10) What is a no contest plea and does it help anything?
A plea of no contest, or nolo contendere, means that a person does not wish to challenge the charges. In essence, they accept guilt just as if they had pled guilty and receive essentially the same direct consequences. It is no longer the case that a no contest plea results in no license suspension. A no contest plea cannot, however, be used as an admission of guilt in a civil lawsuit against a drunk driver, and it may be viewed differently than a guilty plea by employers, landlords, and other private parties.
11) What is an ignition interlock device and when is it required
An ignition interlock device is basically a Breathalyzer-type machine that is tied to a car’s ignition system. It does not allow a car to start until the person sitting in the driver’s seat blows below the legal limit. Some states require ignition interlock devices after a first DUI conviction while others only require them for repeat offenders. They may be required as a term of probation or as a stand-alone administrative requirement.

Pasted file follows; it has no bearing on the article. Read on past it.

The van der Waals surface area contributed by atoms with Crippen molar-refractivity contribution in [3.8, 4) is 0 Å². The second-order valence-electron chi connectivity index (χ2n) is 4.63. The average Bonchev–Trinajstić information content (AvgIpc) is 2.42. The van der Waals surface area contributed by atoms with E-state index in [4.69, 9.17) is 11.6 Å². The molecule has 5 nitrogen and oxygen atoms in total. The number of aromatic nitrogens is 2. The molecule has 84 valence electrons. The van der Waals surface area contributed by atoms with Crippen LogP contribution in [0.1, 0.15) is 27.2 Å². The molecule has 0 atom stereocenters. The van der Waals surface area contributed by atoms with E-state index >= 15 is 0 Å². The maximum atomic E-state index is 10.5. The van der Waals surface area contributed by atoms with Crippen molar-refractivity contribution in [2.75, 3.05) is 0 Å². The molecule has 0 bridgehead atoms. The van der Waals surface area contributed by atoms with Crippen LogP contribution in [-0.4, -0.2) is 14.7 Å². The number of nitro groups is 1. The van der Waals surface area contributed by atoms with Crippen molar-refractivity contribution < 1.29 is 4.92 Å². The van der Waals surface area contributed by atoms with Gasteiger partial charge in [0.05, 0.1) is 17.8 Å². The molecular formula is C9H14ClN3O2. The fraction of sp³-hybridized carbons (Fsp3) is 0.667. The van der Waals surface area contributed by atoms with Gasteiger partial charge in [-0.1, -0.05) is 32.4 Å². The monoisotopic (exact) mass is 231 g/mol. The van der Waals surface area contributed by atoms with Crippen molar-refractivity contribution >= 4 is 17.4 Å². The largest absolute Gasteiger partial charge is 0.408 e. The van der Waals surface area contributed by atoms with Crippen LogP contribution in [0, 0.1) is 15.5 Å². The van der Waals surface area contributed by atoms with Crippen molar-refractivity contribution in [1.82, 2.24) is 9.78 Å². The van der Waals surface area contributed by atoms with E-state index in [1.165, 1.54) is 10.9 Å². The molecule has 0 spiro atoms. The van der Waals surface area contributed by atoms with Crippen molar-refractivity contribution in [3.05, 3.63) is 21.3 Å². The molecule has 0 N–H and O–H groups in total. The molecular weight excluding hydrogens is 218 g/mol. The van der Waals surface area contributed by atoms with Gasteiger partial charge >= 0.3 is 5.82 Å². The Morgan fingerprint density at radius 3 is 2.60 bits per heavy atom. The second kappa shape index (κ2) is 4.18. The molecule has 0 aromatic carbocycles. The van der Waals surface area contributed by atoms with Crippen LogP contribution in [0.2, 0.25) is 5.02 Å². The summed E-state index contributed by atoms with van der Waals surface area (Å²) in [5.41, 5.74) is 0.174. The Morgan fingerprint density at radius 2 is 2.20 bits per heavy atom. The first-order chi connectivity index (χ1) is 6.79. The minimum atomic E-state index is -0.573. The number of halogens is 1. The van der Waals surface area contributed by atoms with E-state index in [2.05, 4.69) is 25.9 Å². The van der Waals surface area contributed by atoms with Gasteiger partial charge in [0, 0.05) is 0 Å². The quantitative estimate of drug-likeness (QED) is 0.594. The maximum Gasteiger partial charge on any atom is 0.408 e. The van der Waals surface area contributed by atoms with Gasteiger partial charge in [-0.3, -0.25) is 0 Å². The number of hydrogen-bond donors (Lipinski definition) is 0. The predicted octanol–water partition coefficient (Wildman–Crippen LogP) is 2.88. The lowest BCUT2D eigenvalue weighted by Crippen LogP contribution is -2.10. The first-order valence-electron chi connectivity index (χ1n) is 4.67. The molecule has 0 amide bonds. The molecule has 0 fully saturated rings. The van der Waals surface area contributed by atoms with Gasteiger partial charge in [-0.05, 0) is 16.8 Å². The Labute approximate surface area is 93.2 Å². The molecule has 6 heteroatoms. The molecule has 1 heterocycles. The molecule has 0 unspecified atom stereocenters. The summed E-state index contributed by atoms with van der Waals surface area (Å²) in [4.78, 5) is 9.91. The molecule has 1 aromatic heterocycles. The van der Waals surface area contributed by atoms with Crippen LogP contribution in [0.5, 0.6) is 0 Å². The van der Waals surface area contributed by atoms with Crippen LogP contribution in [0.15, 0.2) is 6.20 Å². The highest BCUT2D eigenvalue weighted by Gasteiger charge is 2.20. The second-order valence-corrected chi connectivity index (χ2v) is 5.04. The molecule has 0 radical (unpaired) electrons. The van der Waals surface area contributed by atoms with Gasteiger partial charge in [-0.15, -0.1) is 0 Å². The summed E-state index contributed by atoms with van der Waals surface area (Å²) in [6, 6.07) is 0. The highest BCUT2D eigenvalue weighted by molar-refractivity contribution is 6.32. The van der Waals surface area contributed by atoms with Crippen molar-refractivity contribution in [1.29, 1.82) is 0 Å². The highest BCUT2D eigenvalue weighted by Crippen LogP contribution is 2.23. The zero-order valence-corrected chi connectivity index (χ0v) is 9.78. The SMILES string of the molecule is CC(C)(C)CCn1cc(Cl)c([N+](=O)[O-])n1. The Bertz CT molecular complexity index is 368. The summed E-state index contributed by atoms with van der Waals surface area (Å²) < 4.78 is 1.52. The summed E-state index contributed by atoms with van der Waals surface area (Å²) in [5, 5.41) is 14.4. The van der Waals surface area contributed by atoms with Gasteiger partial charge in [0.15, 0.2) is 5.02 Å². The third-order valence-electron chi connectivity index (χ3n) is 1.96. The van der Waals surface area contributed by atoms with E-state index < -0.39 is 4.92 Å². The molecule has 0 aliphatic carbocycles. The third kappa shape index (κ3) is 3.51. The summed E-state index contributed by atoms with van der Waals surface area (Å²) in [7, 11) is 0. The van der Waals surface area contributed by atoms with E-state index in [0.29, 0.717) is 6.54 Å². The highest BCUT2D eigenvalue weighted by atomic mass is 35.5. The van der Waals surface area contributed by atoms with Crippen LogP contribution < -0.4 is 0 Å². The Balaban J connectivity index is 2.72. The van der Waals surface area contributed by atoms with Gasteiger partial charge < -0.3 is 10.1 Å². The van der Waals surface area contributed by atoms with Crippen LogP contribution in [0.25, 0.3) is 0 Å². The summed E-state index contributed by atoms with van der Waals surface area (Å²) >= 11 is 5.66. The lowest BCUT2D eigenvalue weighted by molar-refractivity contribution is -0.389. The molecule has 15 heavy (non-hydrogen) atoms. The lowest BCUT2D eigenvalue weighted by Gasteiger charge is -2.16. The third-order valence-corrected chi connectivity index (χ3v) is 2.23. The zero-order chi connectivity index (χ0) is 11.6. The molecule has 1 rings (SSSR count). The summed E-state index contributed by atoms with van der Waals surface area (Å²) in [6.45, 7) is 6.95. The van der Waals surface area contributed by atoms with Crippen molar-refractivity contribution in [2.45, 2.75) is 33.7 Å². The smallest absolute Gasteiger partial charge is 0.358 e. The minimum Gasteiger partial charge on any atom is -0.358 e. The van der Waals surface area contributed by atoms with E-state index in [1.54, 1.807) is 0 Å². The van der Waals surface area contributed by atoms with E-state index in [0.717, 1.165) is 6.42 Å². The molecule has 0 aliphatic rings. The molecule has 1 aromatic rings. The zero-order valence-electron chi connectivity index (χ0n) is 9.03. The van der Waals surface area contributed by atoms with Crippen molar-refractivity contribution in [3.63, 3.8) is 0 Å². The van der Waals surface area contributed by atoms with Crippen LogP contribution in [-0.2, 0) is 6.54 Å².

12) What happens to your driver’s license following a DUI?
At minimum, a DUI conviction results in a license suspension for several months, and subsequent DUI convictions or a high BAC may lead to a longer suspension or revocation. Depending on the severity of the offense, drivers may be able to apply for a restricted license, allowing them to travel to work and school only, either immediately or after a certain amount of time has passed.
13) How does a DUI affect your car insurance?
Drivers convicted of DUI can expect their insurance rates to skyrocket or to have their coverage dropped altogether. If a driver has their license suspended or revoked, they will usually be required to provide proof of adequate insurance to the Department of Motor Vehicles before having their license restored.
Honestly, it’s never have a good idea to speak with the police when you are a suspect in a crime. Trying to explain your way out of a situation might seem like a good idea, especially when you are under pressure, however, many times people only dig themselves a deeper hole.
In fact, a lot of people convict themselves of crimes they did not commit by giving what they believe are harmless statements. To safeguard your future and achieve the best possible outcome, remain silent and ask to speak with a DUI lawyer, such as Mark Sutter, right away.CONTACT US TODAY: 312-724-5600